Main action sequence, realized like a space-age stagecoach-and-Injuns chase, comes early on, as Mal & Co. pull off a payroll robbery on an outer planet and are disturbed by Reavers. Thereafter, most of the action is confined to futuristic interiors -- handled OK but, excepting a late-on mano a mano by River, with no special atmosphere.

Pic's appeal lies in other areas, from its mimicking of period, stately Americana in the dialogue (Mal: "No more runnin'; I aim to misbehave"; Jayne: "She is starting to damage my calm") to the plot itself. Latter leads Mal & Co., via River's half-buried memories, to an uncharted planet called Miranda, wherein lies a terrible secret that the Alliance would like to remain buried.

Hot on their tails at all times is the Operative, plus assorted hungry Reavers. Oh, and there's also Inara (Morena Baccarin), a professional "companion" for whom Mal still carries a torch.

Nobody seems to have told Whedon that many U.S. sci-fiers were already Westerns in futuristic dress, and that cross-cultural Eastern-Westerns were invented 40 years ago. What may have seemed fresh on network TV doesn't look quite so fresh on the bigscreen.

Still, what makes "Serenity" refreshing is its avoidance of CGI, which gives the pic a much more human dimension; the evident chemistry between the cast; and a humor that doesn't rely simply on flip one-liners. None of these smarts, however, may be enough to satisfy mass auds.

Fillion makes a commanding enough lead and is neatly backed up by a buff Torres as his femme sidekick, especially in a hold-the-fort sequence that recalls Jenette Goldstein's character in "Aliens." Staite brings welcome fragility to the hard-assed crew as the tomboy mechanic, and former ballerina Glau brings neat moves to her action moments.

Sets look considerably airier than in the TV series, though Whedon directs his interior sequences in a visually constricted way that shows his small-screen origins. Colors have a mostly dark, unappetizing look that becomes a tad wearisome over two hours, and David NewmanDavid Newman's score does the business but never elevates the material.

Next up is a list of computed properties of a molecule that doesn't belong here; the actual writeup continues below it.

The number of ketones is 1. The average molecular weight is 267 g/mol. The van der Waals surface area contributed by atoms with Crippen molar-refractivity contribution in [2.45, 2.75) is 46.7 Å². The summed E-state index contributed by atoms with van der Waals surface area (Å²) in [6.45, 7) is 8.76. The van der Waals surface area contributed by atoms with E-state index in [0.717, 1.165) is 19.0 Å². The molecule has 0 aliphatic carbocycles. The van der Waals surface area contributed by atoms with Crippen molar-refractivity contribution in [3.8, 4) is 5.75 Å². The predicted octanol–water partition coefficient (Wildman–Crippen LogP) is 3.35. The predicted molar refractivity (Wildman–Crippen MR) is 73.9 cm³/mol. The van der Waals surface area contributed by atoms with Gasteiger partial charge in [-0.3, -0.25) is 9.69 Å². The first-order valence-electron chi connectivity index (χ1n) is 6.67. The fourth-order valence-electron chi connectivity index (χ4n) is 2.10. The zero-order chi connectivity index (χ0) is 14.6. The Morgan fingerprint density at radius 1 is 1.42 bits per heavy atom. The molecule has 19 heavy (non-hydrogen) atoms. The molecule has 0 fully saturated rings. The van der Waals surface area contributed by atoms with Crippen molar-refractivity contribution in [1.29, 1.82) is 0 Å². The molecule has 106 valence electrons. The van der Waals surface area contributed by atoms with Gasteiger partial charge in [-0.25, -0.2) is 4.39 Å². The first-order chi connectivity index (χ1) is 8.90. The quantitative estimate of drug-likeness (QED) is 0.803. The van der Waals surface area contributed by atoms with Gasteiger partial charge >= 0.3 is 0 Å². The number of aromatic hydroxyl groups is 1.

Oh, and play Cantr II at


Monday, August 22, 2005 5:23 PM


I think we better call Jewel and Joss IMMEDIATELY and tell them they're married. We know that if you put these things off, it just leads to hi-larity.

Does Jewel know how to make fresh bao?

And we should warn Joss about kissing girls on the mouth.

To enjoy the flavor of life, take big bites. Moderation is for monks. --Robt. Heinlein


Monday, August 22, 2005 5:26 PM


There's no place I can be since I found Serenity.

You would think Jewel would have mentioned that in one of her letters to Roj, but if she did I missed it.

wo men ren ran zai fei xing.


Monday, August 22, 2005 7:16 PM


We always hoped you two crazy kids would get together...

But remember Joss, if you touch her the wrong way, you're going to go to the special hell.

(Said my wife, the minister. So cool it.)

"Know what the definition of a hero is? Someone who gets other people killed." -- Zoë Warren


Tuesday, August 23, 2005 1:28 AM


Joss is so gonna get teased about this today.

By me, if at all possible.


Thursday, September 8, 2005 5:55 AM


WOW! If Jewel and Joss are married, someone had better tell Matt about it.

"The skillful tactician may be likened to the shuai-jan." - Sun Tzu


Thursday, September 8, 2005 6:53 AM


This was the first version of the review. Subsequent updated versions deleted the part about Jewel. However, there are still early versions floating around cyberspace.

There was a post with the first version at Fandango, which I requested be changed, but I haven't been back to check.


Thursday, September 8, 2005 10:50 AM


I just read it on Fandango today, so I don't think that they have revised it yet.

"Where you been hidin'? You gone and got yourself lookin' mighty hideous... " - Jayne






Serenity, Inara and Mal seen at Warp Core Cafe.
Fri, June 2, 2023 03:13 - 4 posts
Tina Turner dead at 83
Sat, May 27, 2023 14:51 - 5 posts
Tarantino, and Joss Whedon. What if they made a movie together?
Fri, May 26, 2023 11:21 - 10 posts
Bad writers go on strike, late night talk is doomed
Fri, May 26, 2023 11:04 - 11 posts
Cruelest April Fool's Joke Ever -- by Netflix
Mon, May 15, 2023 23:32 - 10 posts
It’s a trap!
Sat, May 13, 2023 12:29 - 2 posts
How do you writers get past Writers' Block?
Sat, May 13, 2023 12:26 - 18 posts
Galaxy 3' Teaser: Nathan Fillion
Mon, May 1, 2023 21:15 - 2 posts
Enneagram Personality Types
Sat, April 15, 2023 19:55 - 9 posts
Wed, March 29, 2023 09:10 - 60 posts
“Firefly to return with Nathan Fillion”
Tue, March 28, 2023 12:37 - 4 posts
Western Space
Tue, March 21, 2023 11:49 - 12 posts